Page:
December 9, 2022 12:48 am

    He doesn’ t ssem to realise…everything is going exactly to plan.

  16. December 9, 2022 3:35 am

    Reblogged this on Climate Collections.

  17. William Birch permalink
    December 9, 2022 9:33 am

    I think the Political elite [a coalition of Conservative, Labour, & Liberal plus the crazy lot in the house of Lords] running our country know full well that electricity black outs would consign there crazy net zero plans to the dustbin [where they belong]. Thus they will use ever trick in the book to avoid it. That is what the idea of paying people to not use electricity at peak times comes from. However this is their “stop gap solution”. Their whole idea is to dramatically increase the cost of electricity so that the “City of London” owners of wind and solar farms become “economic”. Once this crisis is over , ultimately their overall plan is to Ration Electricity on price to regulate supply. So poor peole can have their breakfast at either @ 3.00 am or 11.00 a.m., whilst the Ruling Elite can operate as normal. From their point of view, WHATS NOT TO LIKE !!!!!

  18. Phoenix44 permalink
    December 9, 2022 10:34 am

    The problem is not quite as he describes. What we have, once again, is a group of people, some clever, many not, who think they can plan complex systems to achieve what they want in simplistic ways. That it is failing spectacular should be a surprise to no-one, but apparently it is, not least because many of thd solutions adopted are just the hate-lists of irrational activists. We are listening only to the maddest, most irrational, most extreme people on virtually every issue.

  19. Realist permalink
    December 9, 2022 11:33 am

    The real issue is the obsession with “decarbonisation”. ALL of the “evil CO2” is zero point zero four percent. Of that miniscule amount, even the eco-terrorists admit that only three percent is “manmade”. 3% of 0.04% is a lot of zeros after the decimal point. And of course the climate has always changed, even before factories, let alone power plants and motorised transport even existed.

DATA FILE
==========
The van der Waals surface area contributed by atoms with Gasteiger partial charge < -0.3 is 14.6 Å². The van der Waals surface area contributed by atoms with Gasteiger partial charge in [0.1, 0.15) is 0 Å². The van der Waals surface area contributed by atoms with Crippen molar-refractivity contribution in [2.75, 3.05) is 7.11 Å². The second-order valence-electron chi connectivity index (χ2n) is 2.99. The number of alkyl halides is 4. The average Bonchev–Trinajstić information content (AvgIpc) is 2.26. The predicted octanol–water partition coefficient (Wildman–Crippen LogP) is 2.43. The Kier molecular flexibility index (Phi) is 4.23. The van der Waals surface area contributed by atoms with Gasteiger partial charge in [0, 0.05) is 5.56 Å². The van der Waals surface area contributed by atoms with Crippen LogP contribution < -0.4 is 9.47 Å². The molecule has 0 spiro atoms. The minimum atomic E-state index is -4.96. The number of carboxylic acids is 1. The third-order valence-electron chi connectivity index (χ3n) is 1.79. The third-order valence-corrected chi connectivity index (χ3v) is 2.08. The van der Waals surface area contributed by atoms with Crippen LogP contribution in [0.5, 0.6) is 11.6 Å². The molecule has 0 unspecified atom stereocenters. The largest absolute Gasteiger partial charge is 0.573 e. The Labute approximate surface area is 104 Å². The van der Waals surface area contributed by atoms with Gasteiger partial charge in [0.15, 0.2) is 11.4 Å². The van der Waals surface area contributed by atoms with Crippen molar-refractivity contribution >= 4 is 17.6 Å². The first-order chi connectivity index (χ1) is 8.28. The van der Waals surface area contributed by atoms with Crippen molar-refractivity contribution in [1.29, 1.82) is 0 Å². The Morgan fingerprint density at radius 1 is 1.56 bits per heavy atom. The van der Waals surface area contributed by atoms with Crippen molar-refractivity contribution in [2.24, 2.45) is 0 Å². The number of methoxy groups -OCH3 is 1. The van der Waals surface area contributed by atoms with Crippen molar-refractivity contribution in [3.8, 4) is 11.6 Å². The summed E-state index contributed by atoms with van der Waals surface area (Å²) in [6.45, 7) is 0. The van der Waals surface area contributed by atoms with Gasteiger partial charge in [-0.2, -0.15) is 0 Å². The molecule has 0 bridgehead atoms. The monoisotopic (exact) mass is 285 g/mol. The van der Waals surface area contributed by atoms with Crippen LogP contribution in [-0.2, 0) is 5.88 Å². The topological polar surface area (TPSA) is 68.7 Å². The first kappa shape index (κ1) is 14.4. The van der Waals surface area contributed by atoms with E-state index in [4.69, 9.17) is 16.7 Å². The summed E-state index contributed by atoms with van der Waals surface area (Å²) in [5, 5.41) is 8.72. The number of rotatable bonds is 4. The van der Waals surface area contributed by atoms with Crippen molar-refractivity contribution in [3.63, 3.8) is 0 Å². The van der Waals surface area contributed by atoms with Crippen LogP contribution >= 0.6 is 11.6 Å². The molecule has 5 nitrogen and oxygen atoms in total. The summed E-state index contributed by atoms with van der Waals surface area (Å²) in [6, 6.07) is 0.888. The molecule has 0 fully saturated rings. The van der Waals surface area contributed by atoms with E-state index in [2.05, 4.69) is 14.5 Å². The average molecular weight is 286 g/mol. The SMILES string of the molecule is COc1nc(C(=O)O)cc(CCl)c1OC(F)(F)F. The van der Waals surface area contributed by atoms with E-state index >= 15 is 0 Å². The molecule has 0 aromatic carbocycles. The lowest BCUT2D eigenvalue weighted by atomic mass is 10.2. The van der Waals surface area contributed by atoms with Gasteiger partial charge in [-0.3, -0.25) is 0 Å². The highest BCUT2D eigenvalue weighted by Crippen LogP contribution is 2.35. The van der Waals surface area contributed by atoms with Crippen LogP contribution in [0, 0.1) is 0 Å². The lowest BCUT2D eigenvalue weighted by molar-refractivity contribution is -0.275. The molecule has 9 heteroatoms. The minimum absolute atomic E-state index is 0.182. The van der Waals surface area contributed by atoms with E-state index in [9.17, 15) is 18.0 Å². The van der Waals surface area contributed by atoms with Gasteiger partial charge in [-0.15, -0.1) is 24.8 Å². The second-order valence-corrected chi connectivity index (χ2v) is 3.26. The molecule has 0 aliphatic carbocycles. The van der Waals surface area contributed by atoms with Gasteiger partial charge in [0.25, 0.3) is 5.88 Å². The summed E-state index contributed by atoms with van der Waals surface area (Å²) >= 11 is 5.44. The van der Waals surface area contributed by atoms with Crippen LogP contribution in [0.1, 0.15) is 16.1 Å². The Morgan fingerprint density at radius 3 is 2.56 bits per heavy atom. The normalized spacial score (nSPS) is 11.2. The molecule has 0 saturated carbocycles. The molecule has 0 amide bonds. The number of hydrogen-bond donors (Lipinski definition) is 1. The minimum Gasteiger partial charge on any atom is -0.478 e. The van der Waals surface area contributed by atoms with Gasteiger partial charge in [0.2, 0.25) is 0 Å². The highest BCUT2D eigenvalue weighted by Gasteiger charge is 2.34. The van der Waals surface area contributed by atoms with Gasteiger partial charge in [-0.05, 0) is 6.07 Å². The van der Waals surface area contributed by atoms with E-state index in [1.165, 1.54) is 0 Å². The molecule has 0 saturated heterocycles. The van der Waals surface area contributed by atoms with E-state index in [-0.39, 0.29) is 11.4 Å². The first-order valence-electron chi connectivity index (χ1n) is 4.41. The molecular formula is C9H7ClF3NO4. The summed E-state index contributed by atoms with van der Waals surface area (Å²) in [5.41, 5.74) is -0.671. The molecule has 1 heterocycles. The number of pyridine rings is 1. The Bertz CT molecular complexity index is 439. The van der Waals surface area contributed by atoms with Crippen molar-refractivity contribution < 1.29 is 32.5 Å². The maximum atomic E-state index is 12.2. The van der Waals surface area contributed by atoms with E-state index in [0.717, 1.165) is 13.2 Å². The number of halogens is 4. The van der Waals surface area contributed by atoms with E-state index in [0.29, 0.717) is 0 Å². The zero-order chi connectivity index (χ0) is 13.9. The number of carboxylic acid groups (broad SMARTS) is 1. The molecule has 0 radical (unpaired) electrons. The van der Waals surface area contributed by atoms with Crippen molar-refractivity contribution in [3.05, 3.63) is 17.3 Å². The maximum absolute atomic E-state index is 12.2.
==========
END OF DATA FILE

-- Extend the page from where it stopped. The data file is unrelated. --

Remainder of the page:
20. Malcolm Chapman permalink
    December 9, 2022 11:33 am

    In reply to a namesake above, population is not the problem. One of the first things I was told to read as an undergraduate (in 1970) was Malthus’s essay on population. Malthus was a pessimist, predicting that population would always outrun resources – result, misery. That didn’t happen. Instead we had what is often called ‘the demographic transition’. This is a sufficiently important idea that it should, in my opinion, be more widely appreciated. Please forgive me if I run over it one more time:

    In traditional agricultural societies (say the UK in the 18th century, which is what Malthus had in mind), families had lots of children, but most of them died of disease or famine. Disease was rampant. Famine was common. The birth rate was high, but because the death rate was high as well, population remained more or less steady, at a low level (or at least, at a level which now seems low).

    During the ‘industrial revolution’ (and we can take the UK as the prime example, since it was also the first), there were many technological advances that made life better for most of the population. Cheap coal for domestic heating, soap and cotton underclothes for hygiene, steam power for transport and manufacturing, and all the rest. The advance of science and an empirically-minded scientific and technological community made advances in the understanding and treatment of disease. Outright famine became much less common. The mechanisation of agriculture and the internationalisation of trade meant cheaper and more varied food. And so on.

    So, life got better for most people. They were, however, used to having lots of children, in the expectation that most of these children would die in infancy or early childhood. Slowly, the children stopped dying, and grew into adults. While this was happening (and let’s say that was late 19th century in the UK), the birth rates were still high (as under the old regime), but the mortality rates fell sharply. Result, rapid population growth.

    So, people started to notice that their children were all living and growing up. Under the old regime, you perhaps needed to have ten births, in order to have a chance of two of these growing to adulthood. So you had ten, eight of them died, and the population remained static. Under the new regime, you still had ten births (with the expectation that most of them would die), and they all lived to adulthood. I have a family photo from about 1908, showing my father’s mother’s family – it has eight children in young adulthood and childhood, and two parents. This was in Bradford, an archetypal town of the industrial revolution. There are perhaps millions of family photos like it. Taking that as an example, the population might figuratively quadruple in a generation. It certainly grew fast.